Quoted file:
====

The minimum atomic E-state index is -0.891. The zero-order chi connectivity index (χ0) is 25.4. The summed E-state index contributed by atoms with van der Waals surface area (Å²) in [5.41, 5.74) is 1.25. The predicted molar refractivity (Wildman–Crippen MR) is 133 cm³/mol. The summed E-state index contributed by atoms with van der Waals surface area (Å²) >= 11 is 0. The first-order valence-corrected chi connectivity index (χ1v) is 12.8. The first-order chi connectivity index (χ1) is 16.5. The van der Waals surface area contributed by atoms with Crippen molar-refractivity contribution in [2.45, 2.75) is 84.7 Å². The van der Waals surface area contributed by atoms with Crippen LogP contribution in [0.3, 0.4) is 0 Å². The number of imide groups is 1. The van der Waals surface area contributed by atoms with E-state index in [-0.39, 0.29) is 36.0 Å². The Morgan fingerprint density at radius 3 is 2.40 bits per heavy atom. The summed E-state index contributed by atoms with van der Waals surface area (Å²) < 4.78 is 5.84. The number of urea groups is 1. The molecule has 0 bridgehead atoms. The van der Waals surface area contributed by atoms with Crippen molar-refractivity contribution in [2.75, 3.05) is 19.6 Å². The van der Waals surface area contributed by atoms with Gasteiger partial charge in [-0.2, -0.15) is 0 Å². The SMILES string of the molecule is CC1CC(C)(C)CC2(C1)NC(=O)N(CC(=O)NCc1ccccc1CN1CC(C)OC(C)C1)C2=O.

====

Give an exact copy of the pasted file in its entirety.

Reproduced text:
The minimum atomic E-state index is -0.891. The zero-order chi connectivity index (χ0) is 25.4. The summed E-state index contributed by atoms with van der Waals surface area (Å²) in [5.41, 5.74) is 1.25. The predicted molar refractivity (Wildman–Crippen MR) is 133 cm³/mol. The summed E-state index contributed by atoms with van der Waals surface area (Å²) >= 11 is 0. The first-order valence-corrected chi connectivity index (χ1v) is 12.8. The first-order chi connectivity index (χ1) is 16.5. The van der Waals surface area contributed by atoms with Crippen molar-refractivity contribution in [2.45, 2.75) is 84.7 Å². The van der Waals surface area contributed by atoms with Crippen LogP contribution in [0.3, 0.4) is 0 Å². The number of imide groups is 1. The van der Waals surface area contributed by atoms with E-state index in [-0.39, 0.29) is 36.0 Å². The Morgan fingerprint density at radius 3 is 2.40 bits per heavy atom. The summed E-state index contributed by atoms with van der Waals surface area (Å²) < 4.78 is 5.84. The number of urea groups is 1. The molecule has 0 bridgehead atoms. The van der Waals surface area contributed by atoms with Crippen molar-refractivity contribution in [2.75, 3.05) is 19.6 Å². The van der Waals surface area contributed by atoms with Gasteiger partial charge in [-0.2, -0.15) is 0 Å². The SMILES string of the molecule is CC1CC(C)(C)CC2(C1)NC(=O)N(CC(=O)NCc1ccccc1CN1CC(C)OC(C)C1)C2=O.